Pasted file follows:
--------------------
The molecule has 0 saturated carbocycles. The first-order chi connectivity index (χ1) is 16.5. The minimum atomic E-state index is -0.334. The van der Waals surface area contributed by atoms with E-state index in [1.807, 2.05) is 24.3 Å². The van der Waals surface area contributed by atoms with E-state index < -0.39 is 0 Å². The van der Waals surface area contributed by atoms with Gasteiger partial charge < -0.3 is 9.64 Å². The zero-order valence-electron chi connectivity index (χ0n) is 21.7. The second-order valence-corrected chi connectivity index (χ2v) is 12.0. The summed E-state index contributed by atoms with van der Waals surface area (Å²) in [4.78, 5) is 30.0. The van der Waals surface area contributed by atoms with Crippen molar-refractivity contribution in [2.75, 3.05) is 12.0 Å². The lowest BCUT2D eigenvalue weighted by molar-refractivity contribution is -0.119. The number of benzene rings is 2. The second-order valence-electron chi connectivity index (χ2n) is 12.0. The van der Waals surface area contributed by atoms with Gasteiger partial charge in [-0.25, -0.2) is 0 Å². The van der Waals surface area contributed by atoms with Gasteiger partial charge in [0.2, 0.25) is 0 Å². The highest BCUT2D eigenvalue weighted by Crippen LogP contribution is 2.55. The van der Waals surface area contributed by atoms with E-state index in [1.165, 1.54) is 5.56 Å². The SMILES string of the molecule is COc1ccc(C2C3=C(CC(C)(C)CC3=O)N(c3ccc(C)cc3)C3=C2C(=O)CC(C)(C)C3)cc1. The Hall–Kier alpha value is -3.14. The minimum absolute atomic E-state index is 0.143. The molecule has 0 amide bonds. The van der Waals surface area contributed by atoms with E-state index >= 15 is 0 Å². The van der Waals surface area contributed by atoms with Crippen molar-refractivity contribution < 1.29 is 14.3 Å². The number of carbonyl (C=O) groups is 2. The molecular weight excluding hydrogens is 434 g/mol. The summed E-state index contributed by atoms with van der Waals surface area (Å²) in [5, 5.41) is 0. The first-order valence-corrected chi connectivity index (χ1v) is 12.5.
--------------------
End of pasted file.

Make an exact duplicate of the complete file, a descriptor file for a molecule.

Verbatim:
The molecule has 0 saturated carbocycles. The first-order chi connectivity index (χ1) is 16.5. The minimum atomic E-state index is -0.334. The van der Waals surface area contributed by atoms with E-state index in [1.807, 2.05) is 24.3 Å². The van der Waals surface area contributed by atoms with E-state index < -0.39 is 0 Å². The van der Waals surface area contributed by atoms with Gasteiger partial charge < -0.3 is 9.64 Å². The zero-order valence-electron chi connectivity index (χ0n) is 21.7. The second-order valence-corrected chi connectivity index (χ2v) is 12.0. The summed E-state index contributed by atoms with van der Waals surface area (Å²) in [4.78, 5) is 30.0. The van der Waals surface area contributed by atoms with Crippen molar-refractivity contribution in [2.75, 3.05) is 12.0 Å². The lowest BCUT2D eigenvalue weighted by molar-refractivity contribution is -0.119. The number of benzene rings is 2. The second-order valence-electron chi connectivity index (χ2n) is 12.0. The van der Waals surface area contributed by atoms with Gasteiger partial charge in [-0.25, -0.2) is 0 Å². The van der Waals surface area contributed by atoms with Gasteiger partial charge in [0.2, 0.25) is 0 Å². The highest BCUT2D eigenvalue weighted by Crippen LogP contribution is 2.55. The van der Waals surface area contributed by atoms with E-state index in [1.165, 1.54) is 5.56 Å². The SMILES string of the molecule is COc1ccc(C2C3=C(CC(C)(C)CC3=O)N(c3ccc(C)cc3)C3=C2C(=O)CC(C)(C)C3)cc1. The Hall–Kier alpha value is -3.14. The minimum absolute atomic E-state index is 0.143. The molecule has 0 amide bonds. The van der Waals surface area contributed by atoms with E-state index >= 15 is 0 Å². The van der Waals surface area contributed by atoms with Crippen molar-refractivity contribution < 1.29 is 14.3 Å². The number of carbonyl (C=O) groups is 2. The molecular weight excluding hydrogens is 434 g/mol. The summed E-state index contributed by atoms with van der Waals surface area (Å²) in [5, 5.41) is 0. The first-order valence-corrected chi connectivity index (χ1v) is 12.5.